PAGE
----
After years of planning, fundraising and a legal battle with the state, the Ark Encounter theme park opens to the public Thursday near Williamstown, in Northern Kentucky.
The park — which features a full-scale model of Noah’s Ark — was dedicated earlier this week in a ceremony that included the blowing of the shofar, or ram’s horn. Some 7,000 donors got an early look at the ark, a literal interpretation of the story of Noah’s Ark told in the Old Testament of the Bible.
It was built by the Christian group Answers in Genesis, which also operates the Creation Museum not far away in Petersburg.
The official opening marks a moment of jubilation for the group’s founder, Ken Ham, and the park’s creators. But opponents aren’t staying silent.It was built by the Christian group Answers in Genesis, which also operates the Creation Museum not far away in Petersburg.
Ham, a native of Australia, is the face and the voice of Answers in Genesis. During his media session this week, he took aim at those who criticize his group as anti-science and take issue with the help the park has received from local and state governments.
“It’s a group of secularists that single us out and create all sorts of misconceptions and misinformation.” Ham said. “Because this is so major, it is going to have a major impact, because we are Christian and we’re going to get the Christian message out and that’s what it’s all about. It’s prejudice against the Christians.”
Some of those critics planned to protest outside the Ark Encounter on opening day.
“If you’re going to build your religious attraction, build it with your own money,” says Jim G. Helton.
Helton leads the group Tri-State Free Thinkers. They take issue with Answers in Genesis’ faith-based hiring practices.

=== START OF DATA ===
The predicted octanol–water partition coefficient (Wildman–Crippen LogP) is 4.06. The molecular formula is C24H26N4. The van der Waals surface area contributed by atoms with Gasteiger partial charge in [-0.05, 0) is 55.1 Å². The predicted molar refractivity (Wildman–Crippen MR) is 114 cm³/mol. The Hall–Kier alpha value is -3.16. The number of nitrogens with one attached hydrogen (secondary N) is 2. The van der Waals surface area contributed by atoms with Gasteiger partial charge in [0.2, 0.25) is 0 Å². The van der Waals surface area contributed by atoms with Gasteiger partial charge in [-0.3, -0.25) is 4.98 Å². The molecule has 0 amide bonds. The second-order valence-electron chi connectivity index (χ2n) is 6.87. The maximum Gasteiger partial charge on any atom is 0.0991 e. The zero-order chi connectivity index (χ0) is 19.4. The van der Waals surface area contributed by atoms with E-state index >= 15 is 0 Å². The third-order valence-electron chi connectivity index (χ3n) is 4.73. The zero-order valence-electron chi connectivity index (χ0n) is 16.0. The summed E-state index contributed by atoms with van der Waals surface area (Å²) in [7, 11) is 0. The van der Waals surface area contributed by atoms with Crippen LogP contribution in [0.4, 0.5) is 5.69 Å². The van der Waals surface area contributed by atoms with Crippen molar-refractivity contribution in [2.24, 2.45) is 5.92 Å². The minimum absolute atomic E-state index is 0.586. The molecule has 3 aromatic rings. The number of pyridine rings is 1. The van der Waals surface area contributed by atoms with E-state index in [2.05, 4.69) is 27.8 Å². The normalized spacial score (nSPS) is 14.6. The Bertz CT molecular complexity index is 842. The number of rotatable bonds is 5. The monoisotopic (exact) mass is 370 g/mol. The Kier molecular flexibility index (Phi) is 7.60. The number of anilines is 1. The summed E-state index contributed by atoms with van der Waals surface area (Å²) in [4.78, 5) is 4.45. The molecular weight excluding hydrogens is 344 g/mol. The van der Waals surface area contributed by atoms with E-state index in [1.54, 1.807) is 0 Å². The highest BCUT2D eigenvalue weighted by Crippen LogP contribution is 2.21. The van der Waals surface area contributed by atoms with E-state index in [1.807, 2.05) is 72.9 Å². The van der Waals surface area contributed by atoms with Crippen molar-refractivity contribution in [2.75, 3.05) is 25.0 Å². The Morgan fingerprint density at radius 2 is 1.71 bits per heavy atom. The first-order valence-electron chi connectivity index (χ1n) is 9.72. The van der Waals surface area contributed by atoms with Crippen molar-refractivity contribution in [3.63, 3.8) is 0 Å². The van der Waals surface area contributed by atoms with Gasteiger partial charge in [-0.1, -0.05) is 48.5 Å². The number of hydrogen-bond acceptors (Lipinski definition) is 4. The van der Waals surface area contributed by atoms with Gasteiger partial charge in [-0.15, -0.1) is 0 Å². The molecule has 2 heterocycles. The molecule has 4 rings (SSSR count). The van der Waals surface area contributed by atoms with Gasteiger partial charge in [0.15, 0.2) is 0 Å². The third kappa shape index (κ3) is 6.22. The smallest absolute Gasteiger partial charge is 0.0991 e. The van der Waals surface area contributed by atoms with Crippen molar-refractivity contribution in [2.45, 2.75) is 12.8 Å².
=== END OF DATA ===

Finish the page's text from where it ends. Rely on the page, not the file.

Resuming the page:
“Don’t take state money. If you’re a nonprofit, you have a right to discriminate,” Helton said. “Whether we like it or not, you have that right. A for-profit company can receive state tax money, but you cannot discriminate. They’re double-dipping.”
Ham says the $18 million in state tax rebates the park could get are no different than tax deductible donations received by nonprofits and churches. He predicts the park will help create thousands of jobs in the region.
And he says his group’s religious preferences in hiring are legal, citing a recent federal judge’s ruling in a dispute with the state. Ham is vocal in his opposition to same-sex marriage, but he denies his group is anti-LGBTQ.
“I want to invite them to come to the ark,” Ham said. “We’re not anti-them at all. We don’t agree with their belief, but I’m against people who want to impose their belief on the culture and try to make me say I have to agree with them. I can disagree with them but still love them.”
Religious and political differences aside, the ark itself is an impressive feat of construction. Answers in Genesis says it’s the largest free-standing timber building in the world — 510 feet long, 85 feet wide and 51 feet high, not counting its supports.
Inside, there are 132 exhibits. All the animals are models. Two small caged dinosaurs are a nod to the group’s belief that the earth was created 6,000 years ago, and that humans and dinosaurs roamed it together.
One of the ark’s donors is Kathy Flack of Greenfield, Indiana, who got her first look at the site this week. She said she never lost confidence that Ham and his team would pull it off.
“Well, if it had been anybody but Ken Ham, maybe not, but when he and God put their mind to something, it happens,” said Flack.
During Ham’s press conference on Tuesday, someone raised a question he said he hears often: If the earth is flooded again, will the ark float?
Ham said it doesn’t matter.
“Because after the flood, God said that there was a covenant between him and man and the animals as sealed by the rainbow, that there would never be another flood like that one,” Ham said. “So will the ark float? No, we didn’t build it to float because there’s never going to be another global flood like that one.”
The Ark Encounter cost some $100 million to build. More Bible-themed attractions are planned at the site over the next several years, Ham said.